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by: Sallie Lind PhD


Sallie Lind PhD
GPA 3.84


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Class Notes
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This 76 page Class Notes was uploaded by Sallie Lind PhD on Wednesday September 9, 2015. The Class Notes belongs to ESRM 304 at University of Washington taught by Staff in Fall. Since its upload, it has received 30 views. For similar materials see /class/192036/esrm-304-university-of-washington in Environmental Science and Resource Management at University of Washington.

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Date Created: 09/09/15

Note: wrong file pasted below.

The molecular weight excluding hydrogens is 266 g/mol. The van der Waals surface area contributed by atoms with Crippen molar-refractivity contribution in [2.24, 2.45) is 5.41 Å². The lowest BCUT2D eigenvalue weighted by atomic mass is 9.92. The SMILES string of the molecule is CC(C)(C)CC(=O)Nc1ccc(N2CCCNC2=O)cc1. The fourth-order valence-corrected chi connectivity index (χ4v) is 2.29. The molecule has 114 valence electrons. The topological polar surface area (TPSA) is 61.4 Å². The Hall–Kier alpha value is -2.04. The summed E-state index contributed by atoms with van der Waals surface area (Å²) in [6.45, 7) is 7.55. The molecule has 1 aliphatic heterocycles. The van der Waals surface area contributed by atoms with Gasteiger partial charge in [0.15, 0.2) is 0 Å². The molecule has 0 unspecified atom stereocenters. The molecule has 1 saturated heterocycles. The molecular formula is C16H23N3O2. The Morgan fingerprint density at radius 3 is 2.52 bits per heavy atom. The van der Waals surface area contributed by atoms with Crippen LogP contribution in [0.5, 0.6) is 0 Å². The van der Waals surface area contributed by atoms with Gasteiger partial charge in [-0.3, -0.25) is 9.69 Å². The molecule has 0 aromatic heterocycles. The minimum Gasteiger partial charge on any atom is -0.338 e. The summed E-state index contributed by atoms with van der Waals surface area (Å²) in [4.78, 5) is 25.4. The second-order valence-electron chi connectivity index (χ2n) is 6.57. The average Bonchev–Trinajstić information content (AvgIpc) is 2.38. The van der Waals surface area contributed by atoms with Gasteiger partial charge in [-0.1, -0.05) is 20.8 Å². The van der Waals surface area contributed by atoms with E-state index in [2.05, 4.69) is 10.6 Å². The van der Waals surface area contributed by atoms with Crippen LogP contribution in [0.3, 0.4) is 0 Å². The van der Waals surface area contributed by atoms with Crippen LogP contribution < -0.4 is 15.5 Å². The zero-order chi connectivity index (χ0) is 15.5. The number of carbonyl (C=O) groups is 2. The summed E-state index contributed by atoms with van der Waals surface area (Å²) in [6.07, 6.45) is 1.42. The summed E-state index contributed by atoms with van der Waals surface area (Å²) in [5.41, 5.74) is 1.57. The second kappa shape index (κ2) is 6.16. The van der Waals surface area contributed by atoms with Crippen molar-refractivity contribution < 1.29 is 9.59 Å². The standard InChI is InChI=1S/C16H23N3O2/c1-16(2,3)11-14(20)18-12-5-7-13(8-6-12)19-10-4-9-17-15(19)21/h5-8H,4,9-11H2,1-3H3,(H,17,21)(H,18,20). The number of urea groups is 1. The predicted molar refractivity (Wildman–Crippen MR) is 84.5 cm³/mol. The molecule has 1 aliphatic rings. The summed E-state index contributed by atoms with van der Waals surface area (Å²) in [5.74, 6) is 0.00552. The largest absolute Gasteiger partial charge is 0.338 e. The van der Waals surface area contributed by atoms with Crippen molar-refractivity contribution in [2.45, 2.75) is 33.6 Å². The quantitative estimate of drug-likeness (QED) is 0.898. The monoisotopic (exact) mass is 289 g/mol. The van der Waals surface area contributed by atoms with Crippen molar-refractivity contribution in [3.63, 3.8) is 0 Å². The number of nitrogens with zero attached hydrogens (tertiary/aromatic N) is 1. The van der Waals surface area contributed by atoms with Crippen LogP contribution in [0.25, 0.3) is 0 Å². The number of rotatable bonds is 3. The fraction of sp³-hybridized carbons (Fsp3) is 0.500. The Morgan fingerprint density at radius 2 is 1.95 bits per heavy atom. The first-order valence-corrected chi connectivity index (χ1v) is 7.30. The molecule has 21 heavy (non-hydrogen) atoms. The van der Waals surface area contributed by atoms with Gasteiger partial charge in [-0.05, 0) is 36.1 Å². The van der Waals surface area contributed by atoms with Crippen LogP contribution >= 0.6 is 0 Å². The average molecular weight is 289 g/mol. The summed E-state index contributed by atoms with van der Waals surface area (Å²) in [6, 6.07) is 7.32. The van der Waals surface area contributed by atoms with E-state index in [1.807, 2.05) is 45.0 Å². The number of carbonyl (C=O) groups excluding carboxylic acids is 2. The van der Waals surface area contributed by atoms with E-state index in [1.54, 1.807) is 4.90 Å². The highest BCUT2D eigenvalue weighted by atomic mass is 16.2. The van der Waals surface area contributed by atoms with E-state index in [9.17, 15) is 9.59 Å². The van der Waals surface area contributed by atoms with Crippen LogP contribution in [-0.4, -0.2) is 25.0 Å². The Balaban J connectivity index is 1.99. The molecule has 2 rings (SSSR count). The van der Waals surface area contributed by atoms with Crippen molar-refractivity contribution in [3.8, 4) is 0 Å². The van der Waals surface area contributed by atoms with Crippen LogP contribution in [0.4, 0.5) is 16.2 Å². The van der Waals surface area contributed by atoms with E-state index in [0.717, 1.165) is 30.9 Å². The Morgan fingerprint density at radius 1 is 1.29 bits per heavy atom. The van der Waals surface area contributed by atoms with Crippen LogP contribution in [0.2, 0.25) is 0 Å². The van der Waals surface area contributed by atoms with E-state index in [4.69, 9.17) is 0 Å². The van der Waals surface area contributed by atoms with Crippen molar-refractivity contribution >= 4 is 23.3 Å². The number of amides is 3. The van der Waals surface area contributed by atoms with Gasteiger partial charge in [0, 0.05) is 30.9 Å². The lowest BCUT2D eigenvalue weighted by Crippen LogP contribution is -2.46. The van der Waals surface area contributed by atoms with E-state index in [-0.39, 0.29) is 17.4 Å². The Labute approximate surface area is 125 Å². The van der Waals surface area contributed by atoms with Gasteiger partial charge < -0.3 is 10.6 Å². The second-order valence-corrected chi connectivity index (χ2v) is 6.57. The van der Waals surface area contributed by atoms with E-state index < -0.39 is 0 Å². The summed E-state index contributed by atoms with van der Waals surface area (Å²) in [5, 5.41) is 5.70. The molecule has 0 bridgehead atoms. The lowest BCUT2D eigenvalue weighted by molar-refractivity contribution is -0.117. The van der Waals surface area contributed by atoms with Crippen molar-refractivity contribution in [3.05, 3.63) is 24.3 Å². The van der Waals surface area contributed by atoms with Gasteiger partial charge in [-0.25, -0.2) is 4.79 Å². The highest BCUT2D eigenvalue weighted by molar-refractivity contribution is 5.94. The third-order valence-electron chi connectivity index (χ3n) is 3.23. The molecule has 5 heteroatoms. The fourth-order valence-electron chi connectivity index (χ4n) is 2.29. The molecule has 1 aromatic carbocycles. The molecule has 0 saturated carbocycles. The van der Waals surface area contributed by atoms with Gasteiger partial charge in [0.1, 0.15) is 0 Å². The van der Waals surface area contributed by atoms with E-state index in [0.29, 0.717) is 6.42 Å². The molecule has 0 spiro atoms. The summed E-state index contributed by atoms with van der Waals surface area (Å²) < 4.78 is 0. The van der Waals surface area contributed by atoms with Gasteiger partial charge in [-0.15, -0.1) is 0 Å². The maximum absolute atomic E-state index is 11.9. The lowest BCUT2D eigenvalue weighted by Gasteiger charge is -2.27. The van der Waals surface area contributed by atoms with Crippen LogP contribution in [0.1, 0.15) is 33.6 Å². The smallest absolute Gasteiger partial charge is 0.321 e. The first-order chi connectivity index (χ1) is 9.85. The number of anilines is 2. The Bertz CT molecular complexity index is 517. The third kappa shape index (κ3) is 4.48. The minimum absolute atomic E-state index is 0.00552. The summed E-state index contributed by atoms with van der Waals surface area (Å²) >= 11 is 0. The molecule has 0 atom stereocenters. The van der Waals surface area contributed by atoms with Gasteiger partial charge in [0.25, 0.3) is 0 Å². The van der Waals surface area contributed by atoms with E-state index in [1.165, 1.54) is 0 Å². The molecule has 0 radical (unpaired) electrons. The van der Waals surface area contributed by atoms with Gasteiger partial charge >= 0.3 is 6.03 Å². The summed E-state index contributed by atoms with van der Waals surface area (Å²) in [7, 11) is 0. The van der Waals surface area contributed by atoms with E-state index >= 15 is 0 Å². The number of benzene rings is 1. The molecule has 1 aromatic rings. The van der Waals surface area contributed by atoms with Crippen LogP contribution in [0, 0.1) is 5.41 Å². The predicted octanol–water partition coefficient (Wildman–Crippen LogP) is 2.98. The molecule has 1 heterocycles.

EXSBM 304 November 1 71 200839 Resources amp Social Science Conceptual Frameworks Research Questions Kathleen L Wolf PhD kwolfuwashingtonedu wwwcfrwashingtoneduresearchenvmind What Are Human Dimensiuns l wnars New 0 Human d menim smmu c lm ways mm mm Namz s m a mmv dua s ems andsuue ymlcradwxm a mn mos Gramsan fmmmg n mna nmd hymn new nwmnmmanu Imam Bmduam Sludmlsand Pmlnssms 3 eaweamem mungn m m whnns myquot seen la no v Welcome Wexeome o HD guv a new cuuabma ve ageneies aea Management Questions w mm by eenua nguvernmema urgamzahnns nd pnva e e unrhnz Wm WHERE Haw WHV7 Who are me Qnmam stakehowoersv enmem auen and mews rela ed e me Whu are mg kg danishquot huma y 10 em m U s ee my managemem ms 5 a dynamms e ma 7 oheekmg fur new oomem Far more Inlurmalmn p ease see aoeunms 5th If you have any questions comments or renuests posx mem on me quotFnrumquot or oonxa us 31 ian he w We wumd ove m near yum yum How Do Use This Slte There are several ways m nd informa un on HDgav V sil me mmduchwn for a qmck primer on human ermensums arm apnhcanons tapC yuu wome ivke in address Visil Case some you are lmerested in how mhers appy easescience mulhple resmlmes s4multanauus1y oy gmng 10 me Pub ahnns page Check ounne Panner pages you are lnukmg Dr agencyrspecf c nfan39nahun Cream mm oomenL cnek me 5mm E bmmn mam gasswnrd Case Study Research Methods ryman amp Cramer 391 19197 Quantitative Data Analyse A Guide for Social Scientists 0 Galvan J L 2004 Writing Literature Reviews A Guide for Students of the Social and Behavioral Sciences 2nol Edition Chapter 5 Analyzing Literature from the Viewpoint of a Researcher 0 Shoemaker et al 2000 Social Science Methodologies for Studying lndividuals Responses in Human Issues in Horticulture Research HortTechnology Reserve Books Research Methods Creswell 1994 Research esigm Qualitative 8 Quantitative Approaches Robson 1993 Real World Research A Resource for Social Scientists and PractitionerResearchers Zeisel 1981 Inquiry by Design Tools for EnvironmentBehavior Research llpreferring simplicity is not denial of complexity but clari cation of the significant an architect somewhere Process of on a focus develop research questions V report w t you ve found choose a rese ch strategy carry out arran e practicalities co ect the data Primary Research Questions Framework include hypotheses Framework is project skeleton develop subquestions operationalize questions eld methods data collection Examples Framework Basics Who Where Why users general populace stakeholders managers decision makers on site near off site community region state plan manage evaluate forecast fund theory 1 Urban Forestry Shopping Environments Business Districts Urban orestry Shoping Visual quality viisUaI preference Ratings of varied images of streetscape conditions Shepper perceptions Maintenance and upkeep Product quality Merchant interaction Shopper patronage Travel time amp distance Length of stay Willingnesstopay for products CuHege n reresr Remurres rearnrrng research all peepres ereepu n5 haviuri vayammg namre m mes Research uzremr Kathleen L Wulf FhD Un vrnny ol Wasmngluu Namre and Consumer Environments Research eeeer new me when wrest IN nces business dr5l c mums Trees ann Trenspnnauen Sums an we value ainavmg quamy landscapes in urban roadsides ClvlcrEcolngy srne res ernemen nenawnrs and benems wnen penple ere eewe In the envrmnmem l y a Planning nnegraunq umen greening screnee wun carnmnnuy cnenge Urban Forestry and Human Bene ts Mere resources Emma and links r wwwcfrwashingt0meduresearchenvmimd Urban Youth Urban Forest Restoration Personal Development Urbain Forestry S t oi fa ofn Personal eVeIOPment PSth olofgical development Selfconcept and identity Con dence and selfef cacy Social development Improved family dynamics Community leadership Career development Ecological literacy Natural resource career knowledge amp interest Private andowngers Nonpo int Source Pollution amp Land Management Pollution amp Land Management Learning effectiveness Judgments of inter net site visits print materials classes etc Motivations to adopt behavior Environmental ethic Economic gain External in uences Satisfactions after doing recommended BMPs Landscape stewardship Intrinsic pleasure or value Health of personal land and animals fer Canceptual Framework Theory Prior Studies Case Studies Pilot Study Personal Experiences Field Managers amp Experts Social EWarld Park recreation evaluati n There are much bigger social questions about parks rec and open space 5 minute essay parks and people issuedynamic data collection about people what would be a research question 1 2 sentences Environmental Science and Resource Management ESRM 304 Autumn 2008 University otWashington 39 quot S D West College of Forest Resourc Salamander Survey at St Edward State Park To familiarize you with a timeconstrained methodology an example of catch per unit effort CPUE sampling and augment the Park database we will conduct a timeconstrained survey to compare abundance levels between coniferous forest and nearby deciduous forest habitats We will divide into teams of three persons and conduct four 10min surveys per team Teams will survey each habitat twice Areas surveyed will be at least 50m apart Animals will be captured and placed in plastic bags until identi ed to species by the class alter which time they should be released at the point of capture Combining the data between eld days this will result in a total of about 60 surveys with 30 surveys in each habitat type We will pool our capture data available electronically after Wednesday s trip with that from 20042007 and each team will prepare a brief report of the results The report will consist of a short introduction giving the purpose of the exercise a methods section describing the eld and analytical techniques a results section and a discussion of the results Your team report is due at the start of lab next week and should address the following 1 Identify the questions posed by the group eg possible differences in amphibian relative abundance or species richness the number of species between forest types 2 Identify the hypotheses under test the null hypotheses These could be species x habitat tesm or community measures x habitat tests such as species richness 3 Describe the nature 0 the data and how the data were collected 4 Perform statistical tests of the hypotheses ttest at 0101 will be OK a 39stributed with a logarithmic transformation trans X logx1 or log x1 The transformed data trans X are used in the ttest Richness need not be transformed b You may have to manipulate the combined data set in Excel before running a particular ttest c Use the option ofunequal variances foryour ttest llC and um 39 39 a amphibian species or community measures richness in these two habitat types b any complications of data interpretation an c suggestions for improving future work Species encountered at St Edward State Park may include the following Salamanders Frogs and Toads Northwestern salamander Ambystoma graeile Western toad Bufo boreas Coastal giant salamander Dieamptodon tenebrosus Paci c Treefrog Hyla regilla Longtoed salamander Ambystoma maerodaetylum Redlegged frog Rana aurora Roughskinned newt T arieha granulosa Redback salamander Plethodon vehiculum Ensatina Ematina esehseholtzii The Nature of Wildlife Populations Characteristics and Growth ESRM 304 The Nature of Populations I Population a group of conspecific individuals occupying a particular place at a particular time I This is an operational definition I Compare with Deme a population unevenly distributed in space with real natural boundaries A deme can be a subset of a population or an isolated or semiisolated population Population Features and Terms Abundance number of individuals Density number of individualsunit area Natality production of new individuals Mortality loss of individuals due to death Emigration amp Immigration loss or gain to a population due to movement of individuals Factors of Change in Abundance Birth Immigration gt Abundance gt Emigration Death 7183 Geometric Population Growth Numb er Time Growth under ideal conditions Occurs in populations in early stages of growth AN At AN change in number At change in time r per capita growth rate birth death N size of population rN Geometric Population Growth Numb er Time rN Al If r02 and N50 at the next time interval ANAt025010 80 NH 50106O and NW 72 And so on and so on and so on Logistic Population Growth Number Time Reality check modification of the geometric model Sets upper limit on population size AN N K N N K Carrying capacity Maximum population size that can be sustained on an area Logistic Population Growth rNE K N At N If r02 N590 and K100 ANAt02901 009090 1810902 and Nt190292 Number Population grows by 2 vs Tlme 18 individuals If N exceeds K growth becomes negative Numbers Temoral Pattern of Abundance Annual Years High and low abundance in each year Predominate pattern in temperate regions and the most common among vertebrate species Simple alteration of breeding and non breeding seasons Pattern can be stable or show longterm trend Numbers Temporal Pattern of Abundance Cyclic I Peaks of abundance occur at regular intervals With large difference in abundance between years I 35 cycle for voles lemmings I 911 year cycle for snowshoe hares lynx ruffed grouse I Relatively uncommon but striking effects Numbers Temporal Pattern of Abundance Irruptiye 20 30 Years 40 50 Irregular very large changes in abundance Peak abundances usually unpredictable Locust outbreaks mouse plagues defoliating insects Uncommon but very strong effects on ecosystem functions The Nature of Wildlife Populations Measuring Populations ESRM 304 Measuring Population Parameters I Measuring the factors causing change in populations birth death immigration and emigration requires individually marked animals I Individuals are captured in nests or when they reach trappable age and given a permanent mark leg band ear tag tattoo pit tag photographic record I Survival of individuals and population rates are obtained by periodically censusing the population I Emigration is the most difficult of the four parameters to measure because it is hard to distinguish from death I These are intensive expensive longterm studies that can be conducted on relatively few sites but are essential for a thorough understanding of population dynamics I ESRM 350 basic and especially FISH 577 Advanced Abundance I Sometimes measuring absolute abundance and density is important for wildlife studies but fortunately for many management issues these are not required An index of abundance may suffice It is often enough to know the direction and magnitude of change caused by an action I A good index is a measure that bears a consistent relationship to true abundance As the actual number of animals changes the index should change proportionately Catch Per Unit Effort Sampling I Time constrained sampling is a catch per unit effort method CPUE The index is the number of an1ma1s caught or observed per unit time I CPUE indices can be constructed for trapping returns caught 100 traps shing effort net hours tracking data trackskm audio surveys callskm hand searching person hr etc I Other CPUE indices involve area constrained sampling unit area searched I We will use a timeconstrained approach to index amph1b1an abundance dur1ng the field trip Censusing Wildlife Populations I In subsequent lectures we will discuss methods for measuring both density and indices of abundance but will focus on indices I We will concentrate on terrestrial vertebrates but recall that by Washington State law insects their eggs and larvae are also protected Wildlife I Methods vary as functions of species natural history and because of this the techniques are grouped by taxonomy and life style I Pondbreeders I Most frogs amp toads some salamanders Live at ponds or migrate seasonally between them and upland habitats Have pondadapted larvae I Streambreeders Some salamanders and one frog Live in or near streams Have streamadapted larvae I Upland breeders I Several salamanders I Lay eggs on moist sites on land I Full development in egg Fully terrestrial n0 aquatic larval stage Amphibians Terrestrial Searches I Upland and pond breeding salamanders I Searches constrained by time or area I Season after spring or fall rains I Equipment potato or hand rakes plastic bags ruler spring scale St Edward State Park Survey I Consult the handout for details I Jointly prepared field reports will be done in 3person teams I I We will combine our results with those of previous years I Bring your field guides Esau13304 En Vi mnment39a39 3 quot039 Resource Assessment Social Science 8 Natural Resources Research Design Methods 8 Measures Dr Kathy Wolf kwolfuwashingtonedu wildland forest values amp bene ts ecosystem services forest values how do we know imlrel Frenuentlv Fxnrp tarl Fore t Values Values Expressed as Values Expressed as Sustain Growth of Forests Minimize levels ot exotic insect a disease pests Minimize catastrapnic tevels af native mammals native insect amp disease pests Minimize catastroonlc nre events Minimize losses from catastrophic winds or other Inaturalquot events Sustain The Global Environment Avoid atmospheric 502 tit other pollutant uil up Conserve native furests in other countries Ensure Flam 8 Animal Diverslty Conserve t2 restore native lorest types a species Provide habitats for native species within rvivai a recovery or threatened ge d cie Protect native species trom invasive exotic spec39es Maintain genetic diversity ti architecture Ensure Productivity 039 Future Forests Maintain site quality Suslal watersheds Maintain faresl land base Timber Products Timcer volume Timtierouai Selected species Reserve Areas Recreation Remote Accessible Rural Lilestyles Commodityauependent NunaCommndilydependent Earnings Employment 3 ValueAdded Water Volumes 8t Usefulness Game 8t NonGame Fish 8t Wlldlife Viacility or Various Forest Economic Segments Sman private nomlndustrlal landowners Private industrial landowners Highavolume timber products manufacturers a P 1 ts manufaclulers utilizith highcquallty timber Recreation industry Low Public Costs of Managing Forest Lands cenic Existence 3 Historical Values Spiritual a Cultural Values FNVV xad tiomsz wam dmg car pradmctiam amm mp d y w Social and Cultural Values Across the Landscape Spectrum V Exurbanlrural 715 so 14 W King County LARGE FOREST LANDOWNERS PublidyOwned Forest Sir r 39jgw Forest Produtlion Distria V 39 5 Boundary Mandy 2005 Social Science Disciplines 0 psychology 0 social psychology 0 sociology 0 economics 0 political science 0 anthropology 0 geography unmui nmnm mmull mum unum Improved surgery and illness recovery Higher job satisfaction and reduced absenteeism Lower crime rates in well landscape areas Stress reduction in urban lifestyles Reduced violence and more constructive con ict resolution in domestic con ict Reduced ADHD symptoms urban parks amp open space Nam ba Parks Osaka Japan view from nearby hotel H m interior retail space ground level small plazas retail ent Namba Parks retail success amp nature experience benefits Carrying an lnvestiuation 39 Robson amp G a lvian decide on a focus develop research iqUieSUans Research Cycle carry out arran e practicalities co ect the data sources of questions social science questions V prO f S S Or me to behaviors 39 ersoniai interests What are perceptions theory amp assu m ptio management preposal expand theory program effectiveness inform policy amp practice decide on a focus develop research questions report what ou ve found investigation paradigms Quantitative approaches descriptive qualitative relational correlat39ion experimental quantitative quasiexperimental usually use statistics decide on a focus develop research questions choose a rese quantitative methidsi39 tests and scales observations structured interviews govt dat asets qualitative methods indepth interviews archival materials ethnographic contacts journaling select carry out nalysis arran e practicalities co eat the data sampling sampling frame random sample strati ed random sample snowball sample carry QUt nalysis arran e practicalities 7 7 co ect the data quantitative analysis statistics descriptives qualitative analysns inference content analysis thematic coding identi patterns seek general explanations nd meaning in apparent chaos build theory Who research sponsors scienti c community professi onalsrnanaigers collaboratOrs public How scienti c journals technical reports books public communications Carrying an lnvestiuation 39 Robson amp G a lvian decide on a focus develop research iqUieSUans Research Cycle carry out arran e practicalities co ect the data Fixed Area Plot Summary and beyond Seven step process for standard inventory data distillation 1 VOW500M Estimate tree volume or biomass for every tree on the plot Compute the Tree Factor the number per acre each tree represents Estimate number of trees per acre for each plot Estimate volume or biomass per acre for each plot Summarize per acre statistics with con dence interval Create Stand and Stock Tables example appears in Table 1 Estimate Site Index measure of site quality 8 Estimate Sample Size for a survey with speci ed reliability not always Example We would like an estimate of volume per acre cubicfoot basis for a second growth Douglas r stand growing in the Paci c Northwest including con dence interval and stand and stock tables Plot size used is 120 2 005 acre Partial listing of the data 11 3 plots Plot 1 Plot 2 Plot 3 M Ht M Ht M Ht 151 150 777 189 948 145 137 793 153 838 128 127 152 127 704 126 824 152 126 758 111 138 123 114 135 113 722 104 96 88 640 91 19 trees 16 trees 18 trees ESRM 304 Environmental amp Resource Assessment p1of7 Step 1 Estimate tree volume for trees on the plot Begin with trees having both a measured DBH amp Ht using a standard volume equation Browne 1967 see Table 2 For coastal immature Douglas r coefficients from Table 2 Appendix 10 2658025 DBH1739925HT1133187 Where CVTS denotes Cubic Volume including Top and Stump The fourth tree on plot 1 DBH 127 in HT 2 704 ft 10 26580251271739925 7041133187 fts Compute an average VolumeBasal Area or BiomassBasalArea Ratio VBAR sum of tree volumes sum of basal areas For plot 1 above VBAR 227 244 191 088 086 070 2 2713 Estimate volumes for all trees with a measured DBH only using the average VBAR The rst tree on plot 1 DBH 151 in BA 2 124 CVTS VBAR X BA 2 2713 X 124 336 ft3 Step 2 Compute Tree Factors the number per acre each tree represents For xed area plots 1 Tree Factor 2 Where a plot Slze 1n dec1mal fract10n of an acre 0 1 W 20 Wh1ch 1s same for every tree For the example Step 3 Compute number of trees per acre for each plot On plot 1 in this example there are 9 trees total and each tree represents 20 per acre so 9 X 20 180 trees per acre TPA ESRM 304 E Turnblom Fixedarea plot summary p 2 of7 Step 4 Compute volume per acre for each plot Find the products CVTS X Tree Factor for each tree and add them up Plot 1 4071 ft3 Plot 2 3117 ft3 Plot 3 5413 ft3 Step 5 Summarize per acre statistics with con dence interval Avg CVTS per acre 2 42003 ft3 acre Variance s2 13304493 ft3 acre2 Std Dev 2 11534 ft3 acre Std Err 6659 Desiring an 80 CI let s say to2o2 1886 80CI 42003 i 1886 66593 The true mean CVTS per acre for the sampled forest stand lies somewhere in the interval 29444 54562 ft3 acre unless a 20 chance occurred Step 6 Create Stand and Stock Tables Select DBH classes to use say 2inch classes for this example Stand Table trees per acre by DBH amp species Trees per acre in the 14 Class 2 count of trees m 14 Class on all plots 11 4 Four trees on all three plots fall into the 14 class so 267 Stock Table volume per acre by DBH amp species Volume acre in 14 class 2 Trees per acre in 14 class XVBAR X BA ESRM 304 E Turnblom Fixedarea plot summary p 3 of7 Table 1 Textbook example of Average Acre Stock Table Data from 208 acres of pitch pine type in Central New Hampshire After Table 113 in Husch Miller Beers 1972 Cubic Feet Per Acre DBH Pitch Balsam Red White Red Red White Amer inches Pine Fir Spruce Pine Pine Maple Birch Elm Total 6 176 25 50 39 145 43 396 7 379 40 40 129 670 8 276 224 500 9 255 201 134 134 76 800 10 608 188 188 270 106 1360 11 402 133 133 140 808 12 480 164 141 785 13 613 176 789 14 174 184 358 15 218 218 16 823 181 1004 17 18 1588 1588 19 20 377 377 Total 3639 1018 545 442 184 514 259 322 9653 Partial Stand Table for the Douglas r Example Per Acre DBH inches 9 10 11 ESRM 304 E Turnblom Fixedarea plot summary p 4 of7 Step 7 Estimate Site Index See Figure 1 below she 260 m 250 m w i 39 s 24o m i ai 23 391 2w m m g r39 I 220 w aianas a maag 20 i 39 mm 200 g 7 A 39 3990 I 11 quot dii 39 quotV WI39HF i 80 i A mg Ianng 3970 E g 39 E BEEF 395 I60 E m r I 19 iVI 4 ll Iw g g w iw i I m g 39 g k g gi y g gi i 7 1 I Am gg g E I 39 53quot v 5 g E WM 39 F E w 4 w m wamp g m 0 39m E l H my H EBB1E E i E 0 IO 20 30 4O 50 60 70 80 90 loo 0 3920 Age at Breast Height Years Figure 1 Site Index Curves for Douglas r From King J E 1966 Site Index Curves for Douglas r in the Paci c Northwest Weyerhaeuser Forestry Paper No 8 ESRM 304 E Turnblom Fixedarea plot summary p 5 of7 Determining Sample Size for your Use of statistical formulas preferred 2 2 nk where E2 next inventory For SRS infinite populations or sampling with replacement n number of sample units required for desired precision E with confidence level implied by z k k correction term to avoid iterating between t values Confidence level zvalue k 80 1282 131 90 1645 187 95 1960 244 99 2576 379 z standard normal deviate CV coefficient of variation standard deviation divided by mean in percent for forest to be sampled E allowable error ordesired precision in percent for average volume or basal area etc For SRS finite populations or sampling without replacement 2 N22 CV 11 where NE222 CV N Total number of sampling units in population and all other symbols are as before Rules of thumb For 110 acre plots in highly variable ie CV gt 45 populations Area in acres number of samples Upto 10 11 40 41 80 81 200 200 10 1 per acre 20 05 area in acres 40 025area in acres Use sample size formulas ESRM 304 E Turnblom Fixedarea plot summary p6of7 APPENDIX Table 2 Coefficients for Cubic Volume contents of various species A CUBIC VOLUME INCLUDING TOP AND STUMP CVTS Four methods are readily available to calculate cubic volume including top and stump 1 British Columbia Equation The British Columbia cubic volume equation 1 are presented in the torm Log CVTS A B Log DBH C Log HT Thi has been changed for the computer to CVTS 10 A DBH B HT MC 173 10quot DBIIHHIITC Table 1 British Columbia Cubic Volume Equation Coefficient PECIES A B C r DOUGLAS FIR Coastal Immature Less Than 140 Years 2658025 1739925 1133187 Coastal Mature 80 Years 2712153 1659012 1195715 Interior 2734532 1739418 1166033 WESTERN HEMLOCK Coastal Immature Less Than 140 Years 2702922 1842680 1123661 Coastal Mature 80 Years 2663834 1790230 1124873 Interior 2571619 1969710 977003 WESTERN RED CEDAR Coastal Immature Less Than 140 Years 2 441 193 1720761 1049976 Coastal Mature 80 Years 2379642 1682300 1039712 Interior 2464614 1701993 1067038 BALSAMI Coastal 2575642 1806775 1094665 Interior 2 502332 1864963 1004903 SITKA SPRUCE Immature Less Than 140 Years 2550299 1835578 1042599 Mature 140 Years 2700574 1754171 1164531 Interior 2539944 1841226 1034051 PINE Ponderosa 2729937 1909478 1085681 Lodgepole 2615591 1847504 1085772 Western White 2480145 1867286 994351 WESTERN LARCH 2624325 1847123 1044007 YELLOW CEDAR 2454348 1741044 1058437 HARDWOODS Alder 2672775 1920617 1074024 Maple 2 770324 1885813 1119043 Aspen 2635360 1946034 1024793 Birch 2757813 1911681 1105403 Cottonwood 2945047 1803973 1238853 ESRM 304 E Turnblom Fixed area plot summary p 7 of7